Tag: australia

Coming Home

Stranger in a Strange Land: Guest Post by Robyn Walker

Coming Home

Last of my guest bloggers for the week from the Under the Southern Cross anthology is Robyn Walker. The floor is all yours Robyn!

Thank you to Jacqui for the opportunity to write on her blog, and thank you to all of Jacqui’s readers too – I hope you find this piece as interesting to read as it was for me to write.

Given that both Jacqui and myself are Australians living in Britain, it made sense to make that the theme of my guest post. Before I start though, here’s an excerpt from my novella, ‘Coming Home’. The purpose in sharing this particular extract will become clear afterwards. Honest!
Read More

Red Heart

Aussie –ness in fiction: Guest Post by Isabelle Rowan

Red Heart

Today I’d like to welcome Isabelle Rowan as my second guest blogger from Under the Southern Cross. Come on down!

*

A story set in Australia about Australian men sounds easy enough right? Well, that’s what I thought…

The problems really began when I tried to pin down an aspect or notion of ‘Aussie-ness” to write about. Where do I start? How do I get across who we are when we’re all so different? More importantly, how do I avoid the stereotypes? So, no Crocodile Dundee, even though I wanted to do something about the outback! Hmm….

One of the themes I really wanted to explore is our relationship to the land. There is something about Australia that conjures images of red earth, vast landscapes and endless skies, yet most of us live in cities or suburbs. Since migrating to Australia in the 1960’s I’ve lived my life as a suburb dweller, far away from the deserts of central Oz. I walk on footpaths, meet friends in cafes and do all the things that happen in most other countries, but the land is often there in the back of my mind, nibbling away at my dreams and reminding me to walk barefoot now and then. Sure I’ll admit I’m an old pagan, but I honestly believe that the land is there within us all if we are willing or able to look.
So that’s where I started.
Read More

Body on the Beach

Historical Research for ‘The Body on the Beach’: Guest Post by L.J. LaBarthe

Body on the Beach

Today I’d like to welcome L.J. LaBarthe as my first guest blogger from the Under the Southern Cross anthology. Take it away, L.J.!

*

One of the great things about writing a historical—at least, for me—is seeing how a place has changed over the years… or how it hasn’t. In researching for “The Body on the Beach,” I learned a lot about the buildings on Hindley Street, Adelaide, and what they were originally used for. Places that I know to be seedy, awful dives, never used to be; once upon a time, they were considered formal establishments. Other places, which I know as, for example, a McDonalds restaurants, used to be a seedy dive of a pub. It’s so interesting to see how things have changed, where a new coat of paint can liven up an exterior.

Hindley Street has always had a bad reputation for as long as I can remember. While efforts have been made in the last ten to fifteen years to clean it up a little, introducing things such as uni student housing, more restaurants and a strong police presence at night, there’s still the lingering remnants of what was considered the underbelly of Adelaide. In the 1980s, Hindley Street was home to late night cafes and falafel houses—those still exist and still make the best damn falafel rolls I’ve ever had—and there were dingy, dirty, smelly pubs with carpet that was so sodden with spilled booze and who knows what else it was like walking on a sponge. Those pubs are gone now, changed hands and cleaned up, to become pokie pubs or uni student pubs or blues lounges.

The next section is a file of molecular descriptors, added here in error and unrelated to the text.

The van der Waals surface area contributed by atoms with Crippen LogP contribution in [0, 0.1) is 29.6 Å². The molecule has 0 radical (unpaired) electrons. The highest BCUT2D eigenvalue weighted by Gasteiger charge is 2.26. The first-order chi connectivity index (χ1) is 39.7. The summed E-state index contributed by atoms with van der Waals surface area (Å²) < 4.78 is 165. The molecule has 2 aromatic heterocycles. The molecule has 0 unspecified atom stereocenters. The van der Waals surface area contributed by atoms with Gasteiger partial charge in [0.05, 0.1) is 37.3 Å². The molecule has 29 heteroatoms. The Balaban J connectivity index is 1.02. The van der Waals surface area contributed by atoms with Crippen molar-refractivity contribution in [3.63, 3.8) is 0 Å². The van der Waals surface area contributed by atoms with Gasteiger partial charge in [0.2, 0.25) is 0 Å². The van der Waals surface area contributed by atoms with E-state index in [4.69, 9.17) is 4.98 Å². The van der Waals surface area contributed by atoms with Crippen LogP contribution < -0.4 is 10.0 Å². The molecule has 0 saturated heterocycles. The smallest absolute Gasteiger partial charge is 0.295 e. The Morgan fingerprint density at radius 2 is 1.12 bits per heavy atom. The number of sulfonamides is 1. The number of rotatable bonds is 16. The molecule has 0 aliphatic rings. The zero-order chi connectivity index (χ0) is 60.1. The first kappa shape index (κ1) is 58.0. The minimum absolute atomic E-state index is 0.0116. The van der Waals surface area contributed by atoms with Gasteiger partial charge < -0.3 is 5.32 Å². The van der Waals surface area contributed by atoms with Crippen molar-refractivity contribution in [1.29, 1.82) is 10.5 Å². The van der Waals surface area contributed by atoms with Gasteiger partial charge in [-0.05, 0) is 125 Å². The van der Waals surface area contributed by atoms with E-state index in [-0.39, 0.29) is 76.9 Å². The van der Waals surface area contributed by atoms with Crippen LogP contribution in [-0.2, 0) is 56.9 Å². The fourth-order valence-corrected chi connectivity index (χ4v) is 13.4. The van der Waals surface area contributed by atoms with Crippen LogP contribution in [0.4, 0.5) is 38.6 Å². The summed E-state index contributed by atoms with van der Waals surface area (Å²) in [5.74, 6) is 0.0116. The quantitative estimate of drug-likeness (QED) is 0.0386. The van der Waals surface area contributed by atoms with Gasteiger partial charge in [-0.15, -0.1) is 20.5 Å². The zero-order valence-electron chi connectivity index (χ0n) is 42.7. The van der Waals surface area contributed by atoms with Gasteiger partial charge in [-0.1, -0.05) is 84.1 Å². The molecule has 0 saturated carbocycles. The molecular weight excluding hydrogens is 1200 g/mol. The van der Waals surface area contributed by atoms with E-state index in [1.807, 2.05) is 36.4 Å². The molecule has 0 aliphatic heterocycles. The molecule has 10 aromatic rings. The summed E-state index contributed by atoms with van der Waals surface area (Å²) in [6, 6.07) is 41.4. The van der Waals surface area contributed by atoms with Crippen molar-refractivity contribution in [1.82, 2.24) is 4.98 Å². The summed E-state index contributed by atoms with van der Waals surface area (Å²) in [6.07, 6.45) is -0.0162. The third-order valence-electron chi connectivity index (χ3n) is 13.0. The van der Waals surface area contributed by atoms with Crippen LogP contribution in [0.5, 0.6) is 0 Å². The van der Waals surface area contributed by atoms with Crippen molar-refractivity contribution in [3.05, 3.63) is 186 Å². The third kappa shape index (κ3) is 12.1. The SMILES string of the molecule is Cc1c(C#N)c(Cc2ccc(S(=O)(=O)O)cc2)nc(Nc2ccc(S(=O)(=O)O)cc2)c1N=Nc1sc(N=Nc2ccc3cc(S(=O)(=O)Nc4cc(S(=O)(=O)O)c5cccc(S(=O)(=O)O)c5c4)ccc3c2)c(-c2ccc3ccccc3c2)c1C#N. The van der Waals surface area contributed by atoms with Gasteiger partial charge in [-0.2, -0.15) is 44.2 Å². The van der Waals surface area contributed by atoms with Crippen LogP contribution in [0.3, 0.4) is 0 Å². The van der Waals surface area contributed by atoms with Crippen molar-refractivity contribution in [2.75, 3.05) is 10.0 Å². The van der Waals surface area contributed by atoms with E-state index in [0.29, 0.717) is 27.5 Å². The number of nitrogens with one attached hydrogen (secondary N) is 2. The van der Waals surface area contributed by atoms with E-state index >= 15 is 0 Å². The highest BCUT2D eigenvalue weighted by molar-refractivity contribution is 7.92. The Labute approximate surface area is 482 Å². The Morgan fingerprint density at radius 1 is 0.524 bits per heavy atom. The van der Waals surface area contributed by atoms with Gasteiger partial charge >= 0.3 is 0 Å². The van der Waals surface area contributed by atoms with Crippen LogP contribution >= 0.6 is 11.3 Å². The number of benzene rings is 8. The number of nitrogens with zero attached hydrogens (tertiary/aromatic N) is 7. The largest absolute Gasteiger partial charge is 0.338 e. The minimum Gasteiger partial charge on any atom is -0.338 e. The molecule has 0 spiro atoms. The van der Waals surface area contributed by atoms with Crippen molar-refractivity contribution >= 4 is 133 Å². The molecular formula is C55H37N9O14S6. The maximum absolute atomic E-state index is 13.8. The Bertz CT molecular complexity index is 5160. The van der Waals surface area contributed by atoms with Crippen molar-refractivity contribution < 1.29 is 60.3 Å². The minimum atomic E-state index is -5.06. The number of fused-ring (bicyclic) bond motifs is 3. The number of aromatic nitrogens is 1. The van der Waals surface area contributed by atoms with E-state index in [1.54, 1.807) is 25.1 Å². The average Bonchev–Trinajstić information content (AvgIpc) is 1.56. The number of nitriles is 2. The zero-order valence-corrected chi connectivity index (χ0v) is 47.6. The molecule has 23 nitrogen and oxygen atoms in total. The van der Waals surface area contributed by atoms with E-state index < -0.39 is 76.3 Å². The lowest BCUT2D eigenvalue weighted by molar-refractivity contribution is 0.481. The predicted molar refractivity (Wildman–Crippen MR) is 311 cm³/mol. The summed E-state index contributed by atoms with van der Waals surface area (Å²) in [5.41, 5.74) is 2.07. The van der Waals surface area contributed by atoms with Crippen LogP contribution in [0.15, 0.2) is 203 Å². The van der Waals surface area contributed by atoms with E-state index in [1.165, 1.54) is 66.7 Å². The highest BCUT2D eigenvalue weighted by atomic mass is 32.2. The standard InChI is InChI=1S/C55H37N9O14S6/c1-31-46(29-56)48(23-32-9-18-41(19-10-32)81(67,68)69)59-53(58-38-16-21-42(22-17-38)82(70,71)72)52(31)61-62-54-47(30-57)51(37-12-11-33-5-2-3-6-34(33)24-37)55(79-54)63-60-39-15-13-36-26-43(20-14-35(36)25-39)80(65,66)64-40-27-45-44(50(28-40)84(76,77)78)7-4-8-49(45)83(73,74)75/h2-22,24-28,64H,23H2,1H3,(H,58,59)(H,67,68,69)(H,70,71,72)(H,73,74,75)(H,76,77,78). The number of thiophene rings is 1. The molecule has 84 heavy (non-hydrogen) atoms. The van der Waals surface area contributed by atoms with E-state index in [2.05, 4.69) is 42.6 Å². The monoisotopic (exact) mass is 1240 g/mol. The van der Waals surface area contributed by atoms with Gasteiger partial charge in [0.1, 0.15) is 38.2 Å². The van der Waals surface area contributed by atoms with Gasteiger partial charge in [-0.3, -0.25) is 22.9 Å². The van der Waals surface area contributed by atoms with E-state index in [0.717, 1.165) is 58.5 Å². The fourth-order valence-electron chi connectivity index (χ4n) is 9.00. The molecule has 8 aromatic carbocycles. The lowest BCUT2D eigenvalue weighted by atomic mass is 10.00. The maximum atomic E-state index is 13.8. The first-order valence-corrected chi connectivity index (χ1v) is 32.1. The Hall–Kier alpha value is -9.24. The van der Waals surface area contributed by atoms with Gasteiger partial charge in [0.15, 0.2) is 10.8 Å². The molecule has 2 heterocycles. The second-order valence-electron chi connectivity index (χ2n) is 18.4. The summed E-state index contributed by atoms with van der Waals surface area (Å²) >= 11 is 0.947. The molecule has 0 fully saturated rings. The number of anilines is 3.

Read More

The Complete Snugglepot and Cuddlepie by May Gibbs

Nanolomo: The Complete Adenvtures of Snugglepot and Cuddlepie

I’m not sure how well-known outside of Australia these stories – and art work, especially – are. Even if you didn’t read, or had read to you, the stories of the gumnut babies Snugglepot and Cuddlepie, their friends Ragged Blossom, and Mr Lizard, and those dastardly Banksia men, if you’re Aussie, you know the image of a gumnut baby well. These you can see on the cover here, whose dress and life is based on the gumnuts produced by the eucalyptus tree.

Taking an educated guess, I’d say the illustrator and author of these stories, May Gibbs, was trying to create a kind of Australian fairy in that very Victorian/Edwardian vision of what a fairy was (certainly not the darker Celtic Fae, but rather a kind of sweet creature who hopped from flower to flower). It would be an interesting question to explore – the creation of Australian folklore and tales in the absence of one that immigrant Australia could call its own. How indeed do the gumnut babies sit along side the Aboriginal Australian dreamtime legends and storytelling – not uncomfortably, but Gibbs was certainly, and not surprisingly, employing a more English tradition in her depiction of the Australian bush and Australian nature.

And I think that is good thing. Being blessed with a gift for illustration and wonderful detail (I don’t have a copy of the book on hand but I remember the pictures of both the Australian bush and under water scenes, with clever detail that uses the minutiae of nature in creative ways) though, Gibbs saved it from being merely twee and sweet and gave us something quite beautiful. For me personally, I think it gave a connection back to Australia (as a child, I was brought up in Jakarta) that I think was vital, for it only became a lived experience when was 9.

The stories themselves… I think there was something a little deeper in them than most of the other children’s books I read. There was adventure, but there was emotional connection, and fear, and friendship too. But really, I’d give these to someone just for Gibb’s lovely illustrations. 🙂

And who else is writing for Nanolomo? Click to find out!